Tag Archives: for love of the game

To me, it’s still THE Game

The other night Albert Pujols hit career home run number 536 to tie Mickey Mantle for 16th on MLB’s All-Time Home Run List. This is quite the accomplishment as Pujols continues his Hall-Of-Fame level career. I am not sure how many baseball fans noticed this feat. I am certain that regardless of how many home runs Albert Pujols hits, he won’t be remembered like Mantle still is, and that’s not his fault.

Albert Pujols ties The Mick on the All-Time HR List

Continue reading

NH Avalanche 00 – Fear Factor

There’s a saying that goes something like this: “There’s nothing to see here”. This may be one of those places, nothing to see here. I will let you decide though.

The great thing about rumors is that anyone can start one. So, that’s what I am doing, in good fun, I am starting a rumor. Rumor has it that opponents are fearful of coming to the Ice Den Arena to play this NH Avalanche 00 team. The team has continued to practice. They are playing hockey in any shape or form that they can find. They are working to improve their games and to get ready for the next levels of their hockey careers. And based on recent history, with no games since January 25th, they are waiting for an opponent to play.

Back at the start of the season, when this Avs team was losing games by some pretty big margins, it seemed that teams were lining up to play the NH Avalanche 2000 team. Things have changed. Better play, a few ties, some more wins, the change of seasons, continued practice (mostly consistent) and now nobody is lining up.

Lets take a quick look at some numbers here. Games played by month (based on the game sheets collected)

September: 5 games played. Outscored 39-6 in those games.

October: 4 games played. Earned two ties and scored 13 goals.

November: 10 games played. First two wins of the season. Turkey Tourney.

December: 2 games played. High school seasons start.

January: 4 games played. Another win and a tie.

February: 0 games played so far. Patriots win the Super Bowl.

Including the first weekend in September when games started, there have been 24 full weekends this season, right through this past weekend. The NH Avalanche team has played 25 games.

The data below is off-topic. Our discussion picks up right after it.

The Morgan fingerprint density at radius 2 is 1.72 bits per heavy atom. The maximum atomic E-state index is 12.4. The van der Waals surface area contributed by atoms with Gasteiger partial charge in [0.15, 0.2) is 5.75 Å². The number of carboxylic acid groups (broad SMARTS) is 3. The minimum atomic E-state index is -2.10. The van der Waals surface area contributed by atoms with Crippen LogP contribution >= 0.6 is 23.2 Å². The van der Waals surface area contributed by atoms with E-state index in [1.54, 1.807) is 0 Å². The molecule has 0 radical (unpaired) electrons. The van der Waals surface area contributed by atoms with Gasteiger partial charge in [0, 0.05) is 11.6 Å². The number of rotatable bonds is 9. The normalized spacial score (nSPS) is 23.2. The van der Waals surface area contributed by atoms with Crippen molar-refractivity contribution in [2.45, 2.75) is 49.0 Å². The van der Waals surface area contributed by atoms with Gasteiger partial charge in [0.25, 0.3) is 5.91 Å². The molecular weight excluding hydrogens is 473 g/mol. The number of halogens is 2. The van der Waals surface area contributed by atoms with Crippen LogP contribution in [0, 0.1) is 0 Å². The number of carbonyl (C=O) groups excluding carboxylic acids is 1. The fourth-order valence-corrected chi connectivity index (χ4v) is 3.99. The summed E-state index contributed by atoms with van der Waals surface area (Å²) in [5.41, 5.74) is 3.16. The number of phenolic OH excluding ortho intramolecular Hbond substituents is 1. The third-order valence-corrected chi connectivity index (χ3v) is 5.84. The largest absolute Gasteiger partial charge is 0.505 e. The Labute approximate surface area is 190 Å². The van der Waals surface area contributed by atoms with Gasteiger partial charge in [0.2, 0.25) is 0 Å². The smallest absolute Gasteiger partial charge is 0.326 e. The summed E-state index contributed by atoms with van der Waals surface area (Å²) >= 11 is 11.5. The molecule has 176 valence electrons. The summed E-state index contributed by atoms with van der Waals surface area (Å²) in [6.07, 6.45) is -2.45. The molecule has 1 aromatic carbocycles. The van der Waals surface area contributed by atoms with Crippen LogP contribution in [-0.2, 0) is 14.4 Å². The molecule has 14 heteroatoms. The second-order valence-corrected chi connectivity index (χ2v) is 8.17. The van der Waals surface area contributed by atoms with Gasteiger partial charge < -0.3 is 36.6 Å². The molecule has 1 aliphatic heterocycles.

I know that high school seasons started tryouts back in early December and subsequently there have been fewer and fewer games and/or teams to play against, or so it has appeared as such. Yet, I have seen other 2000 teams still playing 2,3, and 4 games a weekend throughout this time frame, up to, and including this past weekend. I know that some have said things like…”This has been a trying year for many on the team. The Avalanche Organization has done everything we can to make the best of this season, going above and beyond, however some things that were out of our control led to some issues…” NH Avalanche Hockey

I am not behind the scenes. I have no inside knowledge of efforts made, efforts not made, agendas (personal or otherwise), or how strong the organization is, or isn’t. I do know that any organization is only as strong as its weakest link, or its limiting step. The reality played out over the last 24 weekends would tell me that there is and has been a very limiting step in this organization, or at least how it relates to this team. Again, I am just a parent on the outside looking in. It seems to me that the coaching staff and kids on this team have been undermined. Every time the ice is offered, kids and coaches show up, even though some kids can’t make it because they’re already on the ice somewhere else. I will have to look back at the information provided to us coming into this season, but honestly I don’t like looking back except to learn from history or to remember those things worth remembering, and this would not be one of those things.